Thursday, March 4, 2021

BOOK REVIEW: The Husband Hunters: American Heiresses Who Married into the British Aristocracy by Anne de Courcy

The Husband Hunters: American Heiresses Who Married into the British Aristocracy by Anne De Courcy is an interesting look at the role of obscenely wealthy women (meaning women married to or daughters of obscenely wealthy men) in Gilded Age America. It provides mini-biographies of some of these daughters who used their dowries (or settlements) to catch titled husbands. The goal was not necessarily the title for its own sake, but the social cachet of the connection. For Americans whose fortunes were “new money,” the only sure way to scale the fortress of New York Society (ruled by old money knickerbockers) was to acquire a title. Often the dominant force was not the girl herself, but her mother, who used her daughter’s beauty and her husband’s money to force her way into the New York “in-crowd.”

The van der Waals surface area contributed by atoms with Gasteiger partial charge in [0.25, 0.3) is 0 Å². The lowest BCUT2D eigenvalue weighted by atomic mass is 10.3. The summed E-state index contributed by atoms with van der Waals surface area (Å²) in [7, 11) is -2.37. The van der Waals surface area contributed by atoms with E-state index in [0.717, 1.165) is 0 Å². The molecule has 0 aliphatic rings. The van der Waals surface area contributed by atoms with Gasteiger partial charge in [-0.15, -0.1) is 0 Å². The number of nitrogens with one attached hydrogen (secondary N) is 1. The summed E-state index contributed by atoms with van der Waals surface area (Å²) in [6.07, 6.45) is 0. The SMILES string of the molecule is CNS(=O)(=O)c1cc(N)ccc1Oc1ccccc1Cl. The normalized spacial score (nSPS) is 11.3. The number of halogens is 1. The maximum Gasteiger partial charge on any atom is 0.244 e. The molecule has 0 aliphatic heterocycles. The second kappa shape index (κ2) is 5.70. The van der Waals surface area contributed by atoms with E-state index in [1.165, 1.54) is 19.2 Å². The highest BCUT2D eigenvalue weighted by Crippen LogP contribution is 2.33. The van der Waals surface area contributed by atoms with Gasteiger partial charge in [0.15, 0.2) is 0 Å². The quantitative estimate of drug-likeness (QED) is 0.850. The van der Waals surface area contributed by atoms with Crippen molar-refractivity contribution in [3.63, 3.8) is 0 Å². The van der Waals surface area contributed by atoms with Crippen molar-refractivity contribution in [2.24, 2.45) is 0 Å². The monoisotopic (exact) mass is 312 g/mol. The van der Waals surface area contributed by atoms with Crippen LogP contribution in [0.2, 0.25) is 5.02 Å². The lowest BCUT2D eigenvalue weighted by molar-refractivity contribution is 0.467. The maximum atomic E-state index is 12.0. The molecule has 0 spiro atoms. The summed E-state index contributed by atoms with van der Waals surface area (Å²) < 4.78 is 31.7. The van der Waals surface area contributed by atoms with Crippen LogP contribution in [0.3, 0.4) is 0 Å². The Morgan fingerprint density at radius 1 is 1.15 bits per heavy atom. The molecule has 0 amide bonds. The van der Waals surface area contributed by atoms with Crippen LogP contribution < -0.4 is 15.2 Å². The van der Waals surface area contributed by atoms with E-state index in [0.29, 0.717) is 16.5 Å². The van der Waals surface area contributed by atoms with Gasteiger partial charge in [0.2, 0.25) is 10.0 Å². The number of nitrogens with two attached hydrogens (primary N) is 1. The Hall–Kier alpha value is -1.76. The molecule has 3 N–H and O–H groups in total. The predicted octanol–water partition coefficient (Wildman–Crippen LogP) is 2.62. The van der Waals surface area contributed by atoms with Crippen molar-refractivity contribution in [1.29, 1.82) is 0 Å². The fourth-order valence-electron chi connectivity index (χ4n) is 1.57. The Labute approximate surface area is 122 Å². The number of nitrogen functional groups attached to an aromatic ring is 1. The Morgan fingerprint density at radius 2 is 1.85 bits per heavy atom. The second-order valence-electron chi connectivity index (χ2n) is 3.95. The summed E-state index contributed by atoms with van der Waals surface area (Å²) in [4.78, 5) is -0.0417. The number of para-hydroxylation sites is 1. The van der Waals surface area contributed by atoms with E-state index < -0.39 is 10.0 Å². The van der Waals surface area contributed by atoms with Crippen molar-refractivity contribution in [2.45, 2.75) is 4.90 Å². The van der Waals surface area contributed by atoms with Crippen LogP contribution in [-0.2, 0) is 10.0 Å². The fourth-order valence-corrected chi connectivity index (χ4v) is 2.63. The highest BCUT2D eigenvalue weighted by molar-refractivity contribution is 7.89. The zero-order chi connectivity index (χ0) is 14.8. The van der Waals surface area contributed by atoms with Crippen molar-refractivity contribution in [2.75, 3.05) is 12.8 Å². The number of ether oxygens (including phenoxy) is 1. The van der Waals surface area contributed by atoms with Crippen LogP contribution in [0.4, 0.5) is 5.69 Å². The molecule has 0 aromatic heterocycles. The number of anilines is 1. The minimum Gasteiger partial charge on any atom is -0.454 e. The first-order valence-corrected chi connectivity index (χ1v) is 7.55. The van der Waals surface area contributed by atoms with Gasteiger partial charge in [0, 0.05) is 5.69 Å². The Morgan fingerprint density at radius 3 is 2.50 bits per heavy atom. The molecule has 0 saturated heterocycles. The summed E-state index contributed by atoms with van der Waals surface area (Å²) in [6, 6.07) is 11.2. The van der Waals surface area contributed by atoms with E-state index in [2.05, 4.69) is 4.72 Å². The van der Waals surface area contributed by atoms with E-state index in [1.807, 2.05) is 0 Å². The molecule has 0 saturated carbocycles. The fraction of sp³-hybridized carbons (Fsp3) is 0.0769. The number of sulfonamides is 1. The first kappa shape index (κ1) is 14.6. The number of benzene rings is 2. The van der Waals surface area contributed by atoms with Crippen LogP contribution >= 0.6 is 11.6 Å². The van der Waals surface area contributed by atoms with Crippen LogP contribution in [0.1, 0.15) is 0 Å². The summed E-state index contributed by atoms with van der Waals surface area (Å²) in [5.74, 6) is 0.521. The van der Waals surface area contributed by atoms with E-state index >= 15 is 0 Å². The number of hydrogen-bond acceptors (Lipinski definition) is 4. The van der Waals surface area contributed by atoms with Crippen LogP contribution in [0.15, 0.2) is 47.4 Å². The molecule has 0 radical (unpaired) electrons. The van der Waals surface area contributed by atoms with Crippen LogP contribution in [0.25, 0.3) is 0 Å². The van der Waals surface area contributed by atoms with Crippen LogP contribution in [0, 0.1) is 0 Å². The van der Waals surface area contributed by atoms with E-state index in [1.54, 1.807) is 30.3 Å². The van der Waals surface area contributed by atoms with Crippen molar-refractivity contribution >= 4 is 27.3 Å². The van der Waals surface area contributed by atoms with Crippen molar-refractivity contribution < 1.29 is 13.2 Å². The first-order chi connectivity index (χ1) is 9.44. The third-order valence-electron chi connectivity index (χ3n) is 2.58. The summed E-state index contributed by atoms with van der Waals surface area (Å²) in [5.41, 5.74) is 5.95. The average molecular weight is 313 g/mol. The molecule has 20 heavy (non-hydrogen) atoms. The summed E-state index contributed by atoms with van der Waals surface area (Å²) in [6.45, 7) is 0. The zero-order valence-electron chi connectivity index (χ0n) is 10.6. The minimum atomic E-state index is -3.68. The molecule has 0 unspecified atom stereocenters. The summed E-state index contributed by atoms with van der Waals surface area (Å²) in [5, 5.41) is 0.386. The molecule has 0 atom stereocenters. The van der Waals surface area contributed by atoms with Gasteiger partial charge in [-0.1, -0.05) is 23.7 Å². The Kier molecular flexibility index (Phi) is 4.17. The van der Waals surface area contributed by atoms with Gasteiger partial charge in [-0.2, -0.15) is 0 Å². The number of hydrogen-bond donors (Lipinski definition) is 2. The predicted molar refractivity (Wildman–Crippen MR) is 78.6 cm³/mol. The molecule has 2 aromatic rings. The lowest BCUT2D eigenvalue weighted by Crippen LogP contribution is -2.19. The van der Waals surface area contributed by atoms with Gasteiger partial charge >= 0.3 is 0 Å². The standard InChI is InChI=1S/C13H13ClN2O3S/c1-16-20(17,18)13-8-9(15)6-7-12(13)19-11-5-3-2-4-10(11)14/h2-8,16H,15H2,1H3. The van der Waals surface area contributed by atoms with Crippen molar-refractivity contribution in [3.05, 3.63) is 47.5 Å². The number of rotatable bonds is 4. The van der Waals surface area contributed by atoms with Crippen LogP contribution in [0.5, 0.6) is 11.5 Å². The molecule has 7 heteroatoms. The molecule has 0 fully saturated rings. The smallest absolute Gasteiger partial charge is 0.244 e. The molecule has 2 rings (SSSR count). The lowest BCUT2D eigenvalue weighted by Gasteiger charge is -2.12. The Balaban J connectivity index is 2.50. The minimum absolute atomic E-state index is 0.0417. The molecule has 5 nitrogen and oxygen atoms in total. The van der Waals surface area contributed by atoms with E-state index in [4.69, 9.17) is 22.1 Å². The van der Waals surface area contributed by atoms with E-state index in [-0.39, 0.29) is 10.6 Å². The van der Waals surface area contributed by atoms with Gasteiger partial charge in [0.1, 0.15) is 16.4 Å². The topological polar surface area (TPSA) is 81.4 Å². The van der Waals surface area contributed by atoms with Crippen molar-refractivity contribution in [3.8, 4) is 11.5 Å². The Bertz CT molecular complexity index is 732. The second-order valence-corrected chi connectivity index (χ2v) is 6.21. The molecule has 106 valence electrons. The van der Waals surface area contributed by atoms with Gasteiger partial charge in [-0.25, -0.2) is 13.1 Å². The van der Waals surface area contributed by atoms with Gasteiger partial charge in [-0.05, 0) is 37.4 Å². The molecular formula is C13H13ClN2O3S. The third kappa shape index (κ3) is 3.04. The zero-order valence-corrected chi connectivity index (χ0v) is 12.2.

The book does a wonderful job of fleshing out the intricacies of that New York Society. More interesting than the mini-biographies was the detailed explanation of how that society worked. Women ruled that world and used extravagant spending to advertise the success of the men. It was women’s duty to spend lavishly. The parties thrown, the mansions built, the jewels collected, and the Worth gowns worn are reported upon.

The lives of these women, seen from a historical distance, is shallow and sad. The majority of the daughters who bought titles and moved to England were desperately unhappy in their roles. Many of the marriages ended in estrangement or even divorce. 

The Husband Hunters is well researched, well organized, and easy to read. It shines a light on a very small segment of the population during the late eighteen hundreds that has been romanticized in popular culture. One would imagine that stories of fabulously wealthy young American women marrying earls and dukes would have fairy tale endings, but they do not. And a large part of this book left me rather appalled at all the energy invested and money wasted in the cause of snobbery and social climbing. 

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